Musicals are cool in Hollywood again
La La Land is expected to continue its winning streak at the Oscars on Sunday
From Singin' In The Rain to The Wizard Of Oz, musicals did not traditionally see much love from the Oscars.
But La La Land has changed all that, tapping into a desire for escapism and sending Hollywood scrambling to dust off its dancing shoes.
With a leading 14 Academy Award nominations - including best picture, director, actor, actress and screenplay - Damien Chazelle's love letter to Los Angeles is a favourite to waltz away with an armful of Oscars come Sunday (US time) and revive musicals as a force to be reckoned with.
"The country is so sad right now, and La La Land is the only escapist movie," said Craig Zadan, co-producer of Chicago, the last musical to win a best picture Oscar, in 2003.
"The others are artistically wonderful, but they are not necessarily peppy and boosting you into a flight of fancy. The cards are all aligned for this to be the year of the musical again."
It has been a long time coming. Musicals have long been snubbed in the top categories by the Academy of Motion Picture Arts and Sciences.
"That is probably because musicals just aren't as cool as they used to be, and Academy members care a lot about what is cool," said Tom O'Neil, founder of awards website Gold Derby.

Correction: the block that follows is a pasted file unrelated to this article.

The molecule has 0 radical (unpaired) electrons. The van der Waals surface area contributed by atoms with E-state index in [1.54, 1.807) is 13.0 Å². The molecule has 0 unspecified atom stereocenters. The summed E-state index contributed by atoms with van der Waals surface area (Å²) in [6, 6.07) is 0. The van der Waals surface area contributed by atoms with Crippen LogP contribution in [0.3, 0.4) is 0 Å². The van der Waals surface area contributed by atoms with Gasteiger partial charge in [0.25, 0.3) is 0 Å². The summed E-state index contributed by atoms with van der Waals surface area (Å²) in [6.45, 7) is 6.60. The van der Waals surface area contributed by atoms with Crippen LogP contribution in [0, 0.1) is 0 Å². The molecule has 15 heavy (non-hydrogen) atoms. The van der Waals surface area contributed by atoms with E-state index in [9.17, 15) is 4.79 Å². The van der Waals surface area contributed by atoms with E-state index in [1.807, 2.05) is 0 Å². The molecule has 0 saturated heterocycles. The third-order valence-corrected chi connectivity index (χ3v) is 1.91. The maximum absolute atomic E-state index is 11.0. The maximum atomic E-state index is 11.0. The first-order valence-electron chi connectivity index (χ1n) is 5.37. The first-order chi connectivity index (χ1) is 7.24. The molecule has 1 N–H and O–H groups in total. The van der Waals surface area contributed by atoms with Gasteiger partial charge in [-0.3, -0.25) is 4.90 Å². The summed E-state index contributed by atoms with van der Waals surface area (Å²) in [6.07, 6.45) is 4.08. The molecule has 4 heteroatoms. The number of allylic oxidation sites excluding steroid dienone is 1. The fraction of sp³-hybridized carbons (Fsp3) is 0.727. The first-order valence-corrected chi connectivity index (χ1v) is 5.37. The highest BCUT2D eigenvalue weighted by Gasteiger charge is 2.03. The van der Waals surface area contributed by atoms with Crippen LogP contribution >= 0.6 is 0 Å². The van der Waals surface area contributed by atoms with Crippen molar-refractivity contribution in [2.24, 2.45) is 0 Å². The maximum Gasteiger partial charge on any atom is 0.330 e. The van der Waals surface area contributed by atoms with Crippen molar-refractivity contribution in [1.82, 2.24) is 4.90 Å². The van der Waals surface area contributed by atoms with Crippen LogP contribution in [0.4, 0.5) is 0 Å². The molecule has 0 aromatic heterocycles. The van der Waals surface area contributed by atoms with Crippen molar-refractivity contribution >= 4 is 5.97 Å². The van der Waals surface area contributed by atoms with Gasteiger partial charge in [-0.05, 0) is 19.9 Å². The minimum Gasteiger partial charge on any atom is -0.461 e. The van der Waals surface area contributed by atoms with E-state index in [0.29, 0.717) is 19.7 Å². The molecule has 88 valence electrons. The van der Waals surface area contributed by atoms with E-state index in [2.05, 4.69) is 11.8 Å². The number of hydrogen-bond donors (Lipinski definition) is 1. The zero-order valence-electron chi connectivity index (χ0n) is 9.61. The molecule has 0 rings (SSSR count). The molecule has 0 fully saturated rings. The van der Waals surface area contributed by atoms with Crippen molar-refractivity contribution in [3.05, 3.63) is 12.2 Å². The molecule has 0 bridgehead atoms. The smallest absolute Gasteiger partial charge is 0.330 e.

"The miraculous thing about La La Land is that it is anti-cool - shamelessly and joyously old-fashioned. It is performing so well with Oscar voters because of its impressive craftsmanship."
Only 10 musicals have won the coveted best picture award in the Oscars' 89-year history.
Some awards-watchers think La La Land could win up to 11 Oscars, a feat that would tie it with all-time record holders such as Titanic.
La La Land's success is also changing perceptions about the genre at Hollywood movie studios, which have been slow to catch up with the trend elsewhere.
Shows such as Glee and live versions of musicals such as Grease and Hairspray have brought in big television audiences, while Broadway hit Hamilton has given musicals new respectability.
Movie musicals have often been associated with large budgets, big casts and long rehearsals for their singers, musicians and dancers.
La La Land, however, cost a modest US$30 million to make and has taken US$300 million at the global box office.
"I would say there is a buzz going round the studios right now, everyone is looking for the next musical," said Zadan.